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Condition Assessments

Under the EC Habitats Directive the United Kingdom was obliged to report on the conservation status of the habitats and species listed under Annexes I and II of the Directive every 6 years. There are similar reporting requirements under the Birds Directive. Now we have left the EU, the submission of these reports every six years will be to the Secretary of State and there are specific targets being developed for the condition of protected sites in the Environment Bill. Under the Marine and Coastal Access Act, there is also a need to assess the achievement of conservation objectives for Marine Conservation Zones (MCZs). Alongside these reporting requirements, the ability to provide a current view of feature condition within protected sites is crucial to underpin advice on site management and casework.

A condition assessment is a collation of data and evidence from variety of sources including Nature Conservation body monitoring programmes, citizen science projects, academic institutions, designation verification surveys, casework history, and activities and pressure mapping. There are six reportable condition categories: favourable, unfavourable recovering, unfavourable no change, unfavourable declining, part destroyed and destroyed. The assessments are carried out by Natural England and can be found on their Designated Sites System.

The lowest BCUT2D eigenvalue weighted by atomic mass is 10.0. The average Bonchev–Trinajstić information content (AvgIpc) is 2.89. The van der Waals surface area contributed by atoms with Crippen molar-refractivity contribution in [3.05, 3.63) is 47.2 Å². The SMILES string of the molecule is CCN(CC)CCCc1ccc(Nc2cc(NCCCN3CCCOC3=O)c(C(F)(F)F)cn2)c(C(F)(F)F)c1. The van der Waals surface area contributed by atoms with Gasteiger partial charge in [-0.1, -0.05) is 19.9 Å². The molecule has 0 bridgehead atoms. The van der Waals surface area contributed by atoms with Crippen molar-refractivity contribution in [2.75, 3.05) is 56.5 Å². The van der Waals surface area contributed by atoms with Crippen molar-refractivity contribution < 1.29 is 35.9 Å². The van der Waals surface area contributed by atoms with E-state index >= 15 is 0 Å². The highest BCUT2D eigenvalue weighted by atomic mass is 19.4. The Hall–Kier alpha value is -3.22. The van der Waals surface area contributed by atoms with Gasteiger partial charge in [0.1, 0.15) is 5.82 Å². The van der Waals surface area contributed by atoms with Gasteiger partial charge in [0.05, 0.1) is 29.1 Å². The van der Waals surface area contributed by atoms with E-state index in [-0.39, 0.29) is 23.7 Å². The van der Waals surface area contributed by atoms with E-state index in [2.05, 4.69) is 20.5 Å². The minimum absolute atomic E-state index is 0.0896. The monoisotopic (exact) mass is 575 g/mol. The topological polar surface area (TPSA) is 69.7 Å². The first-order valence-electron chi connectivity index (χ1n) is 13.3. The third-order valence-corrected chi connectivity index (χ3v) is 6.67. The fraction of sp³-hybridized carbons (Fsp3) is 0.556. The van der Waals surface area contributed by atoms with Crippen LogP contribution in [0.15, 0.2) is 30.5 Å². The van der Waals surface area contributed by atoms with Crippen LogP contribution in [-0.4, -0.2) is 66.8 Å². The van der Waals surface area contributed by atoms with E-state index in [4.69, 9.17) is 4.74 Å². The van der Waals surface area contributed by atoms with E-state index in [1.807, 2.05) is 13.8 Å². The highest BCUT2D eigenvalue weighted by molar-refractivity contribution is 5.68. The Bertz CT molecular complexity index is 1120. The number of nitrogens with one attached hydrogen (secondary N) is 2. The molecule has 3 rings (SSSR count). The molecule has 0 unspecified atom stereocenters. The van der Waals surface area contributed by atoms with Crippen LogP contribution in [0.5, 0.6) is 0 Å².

Condition assessments are prepared to support decision making for MPA management. Using condition information can:

In 2018 and 2019, Natural England undertook a number of condition assessments of the features of the designated international sites around the Solent (the Solent Maritime SAC, Chichester and Langstone Harbours SPA, Portsmouth Harbour SPA, Solent and Southampton Water SPA) as well as the nationally designated SSSIs that underpin these international designations. For the Solent Maritime SAC the condition assessments completed considered the SAC features across the site as a whole and found the condition of these features (estuary, mudflat & sandflats, sandbanks) to be unfavourable. The unfavourable assessment is based on a number of attributes failing, including the nutrient water quality attribute. Other attributes were also found to be failing, such as, for seagrasses, their extent, distribution, rhizome structure and reproduction as well as biomass, and for the intertidal mud and sand features their infaunal quality. These failures are considered to be in part due to impacts from elevated nutrients.

Condition assessment for the SPAs and Ramsar sites have yet to be undertaken, but a number of bird features are declining as highlighted by recent Wetland Bird Survey alerts. A comparison with regional and national trends indicates that several of the declines are likely to be due to site specific reasons rather than reflecting wider national or regional population trends.

The published Condition Assessments for sites in the Solent can be viewed below: